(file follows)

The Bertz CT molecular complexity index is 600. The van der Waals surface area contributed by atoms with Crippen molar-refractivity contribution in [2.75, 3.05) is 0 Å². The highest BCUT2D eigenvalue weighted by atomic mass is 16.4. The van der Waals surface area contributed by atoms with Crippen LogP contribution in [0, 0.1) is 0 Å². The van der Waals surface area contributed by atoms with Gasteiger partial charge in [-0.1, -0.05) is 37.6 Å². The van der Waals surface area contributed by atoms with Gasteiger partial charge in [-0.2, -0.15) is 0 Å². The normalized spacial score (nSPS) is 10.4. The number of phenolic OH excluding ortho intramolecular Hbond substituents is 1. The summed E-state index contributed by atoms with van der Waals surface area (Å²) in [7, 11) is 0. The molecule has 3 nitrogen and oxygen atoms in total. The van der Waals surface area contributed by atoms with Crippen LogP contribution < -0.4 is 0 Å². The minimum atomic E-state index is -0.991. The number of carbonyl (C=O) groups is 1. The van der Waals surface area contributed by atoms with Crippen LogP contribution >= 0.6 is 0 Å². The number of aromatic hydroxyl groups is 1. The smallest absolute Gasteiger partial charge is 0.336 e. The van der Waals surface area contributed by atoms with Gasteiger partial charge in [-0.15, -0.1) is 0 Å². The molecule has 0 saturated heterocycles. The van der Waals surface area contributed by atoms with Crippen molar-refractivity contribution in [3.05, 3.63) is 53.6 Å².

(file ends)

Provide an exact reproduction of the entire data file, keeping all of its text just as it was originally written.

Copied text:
The Bertz CT molecular complexity index is 600. The van der Waals surface area contributed by atoms with Crippen molar-refractivity contribution in [2.75, 3.05) is 0 Å². The highest BCUT2D eigenvalue weighted by atomic mass is 16.4. The van der Waals surface area contributed by atoms with Crippen LogP contribution in [0, 0.1) is 0 Å². The van der Waals surface area contributed by atoms with Gasteiger partial charge in [-0.1, -0.05) is 37.6 Å². The van der Waals surface area contributed by atoms with Gasteiger partial charge in [-0.2, -0.15) is 0 Å². The normalized spacial score (nSPS) is 10.4. The number of phenolic OH excluding ortho intramolecular Hbond substituents is 1. The summed E-state index contributed by atoms with van der Waals surface area (Å²) in [7, 11) is 0. The molecule has 3 nitrogen and oxygen atoms in total. The van der Waals surface area contributed by atoms with Crippen LogP contribution < -0.4 is 0 Å². The minimum atomic E-state index is -0.991. The number of carbonyl (C=O) groups is 1. The van der Waals surface area contributed by atoms with Crippen LogP contribution >= 0.6 is 0 Å². The number of aromatic hydroxyl groups is 1. The smallest absolute Gasteiger partial charge is 0.336 e. The van der Waals surface area contributed by atoms with Gasteiger partial charge in [-0.15, -0.1) is 0 Å². The molecule has 0 saturated heterocycles. The van der Waals surface area contributed by atoms with Crippen molar-refractivity contribution in [3.05, 3.63) is 53.6 Å².